You make a good point that those people who walked by had a very strong motivation for pretending they didn’t see what they saw. The question of what created that motivation is a huge one, which I don’t know how to answer. Maybe it’s the breakneck pace at which China has been developing, maybe it’s the resulting social upheaval, maybe it’s all the history before all that, but really I don’t know.

    Though I don’t know what caused that motivation, I can understand a little bit of what that motivation itself feels like. And that’s very unsettling. It feels a bit like the times in this city when I’ve walked by people lying on the street, assuming they’d rather be ignored. It’s a feeling of confusion, mixed in with a small tug of empathy which is swiftly buried under a pile of rationalization and routine.

    As we watch the video, we see a group of 20 people. But each of those people didn’t see themselves in a group. They were passing by one at a time, each confronted with a private dilemma that they could just as easily push out of their mind. For them, there were no witnesses.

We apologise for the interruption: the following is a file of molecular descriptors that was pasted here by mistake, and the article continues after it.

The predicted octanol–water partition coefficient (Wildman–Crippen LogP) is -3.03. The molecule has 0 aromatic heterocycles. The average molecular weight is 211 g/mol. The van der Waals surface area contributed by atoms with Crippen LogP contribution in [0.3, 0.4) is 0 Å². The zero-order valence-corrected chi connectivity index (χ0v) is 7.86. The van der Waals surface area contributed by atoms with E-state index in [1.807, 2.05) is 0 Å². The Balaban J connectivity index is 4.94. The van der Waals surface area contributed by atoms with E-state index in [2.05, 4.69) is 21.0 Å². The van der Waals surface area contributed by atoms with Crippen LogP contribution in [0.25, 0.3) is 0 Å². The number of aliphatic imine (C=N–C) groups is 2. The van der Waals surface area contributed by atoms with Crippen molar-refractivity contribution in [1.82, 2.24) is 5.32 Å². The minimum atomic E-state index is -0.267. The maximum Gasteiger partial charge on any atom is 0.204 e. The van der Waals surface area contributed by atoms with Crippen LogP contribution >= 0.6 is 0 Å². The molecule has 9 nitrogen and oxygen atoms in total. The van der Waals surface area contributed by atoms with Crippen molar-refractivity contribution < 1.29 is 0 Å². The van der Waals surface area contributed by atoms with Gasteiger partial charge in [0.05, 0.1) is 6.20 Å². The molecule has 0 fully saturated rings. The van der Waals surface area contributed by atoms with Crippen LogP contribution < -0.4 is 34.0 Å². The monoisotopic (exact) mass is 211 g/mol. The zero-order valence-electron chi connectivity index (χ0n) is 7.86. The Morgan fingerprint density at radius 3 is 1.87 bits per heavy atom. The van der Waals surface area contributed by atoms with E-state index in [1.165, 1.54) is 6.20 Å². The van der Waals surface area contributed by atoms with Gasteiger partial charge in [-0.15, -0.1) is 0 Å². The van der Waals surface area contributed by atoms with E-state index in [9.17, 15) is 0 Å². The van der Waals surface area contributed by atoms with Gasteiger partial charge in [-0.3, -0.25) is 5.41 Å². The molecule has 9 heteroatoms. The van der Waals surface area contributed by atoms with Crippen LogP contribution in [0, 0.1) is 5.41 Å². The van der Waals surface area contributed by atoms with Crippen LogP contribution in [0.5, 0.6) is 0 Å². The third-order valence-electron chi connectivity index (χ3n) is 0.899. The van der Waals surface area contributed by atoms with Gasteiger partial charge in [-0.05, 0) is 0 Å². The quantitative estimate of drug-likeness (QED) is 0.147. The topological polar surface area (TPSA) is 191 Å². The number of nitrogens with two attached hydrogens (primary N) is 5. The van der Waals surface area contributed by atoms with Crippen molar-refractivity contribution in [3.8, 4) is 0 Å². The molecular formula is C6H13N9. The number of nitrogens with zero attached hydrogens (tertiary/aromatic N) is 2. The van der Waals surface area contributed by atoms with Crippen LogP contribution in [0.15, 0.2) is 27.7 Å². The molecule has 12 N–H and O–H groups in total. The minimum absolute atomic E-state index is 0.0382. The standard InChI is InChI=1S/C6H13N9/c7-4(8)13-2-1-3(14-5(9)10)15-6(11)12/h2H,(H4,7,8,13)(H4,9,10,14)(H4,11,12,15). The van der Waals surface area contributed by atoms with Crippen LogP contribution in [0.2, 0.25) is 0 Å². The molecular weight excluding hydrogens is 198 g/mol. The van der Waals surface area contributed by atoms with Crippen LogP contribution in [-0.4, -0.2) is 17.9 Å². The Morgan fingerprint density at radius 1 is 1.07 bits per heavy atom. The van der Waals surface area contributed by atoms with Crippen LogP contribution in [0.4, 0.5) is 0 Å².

If any of these “heartless” bystanders could watch this video, they may well feel the same sickening outrage. But the third-person omniscient of the video is not the perspective they had when they passed YueYue dying on that narrow street.

    I imagine God-fearing folks keep themselves in check by imagining the Almighty’s “third-person omniscient” weighing their every choice. I’m not a believer, but I do agree it’s both wise and hard to consciously widen my own POV, and take that third-person witness into my own life.

    • E. He says: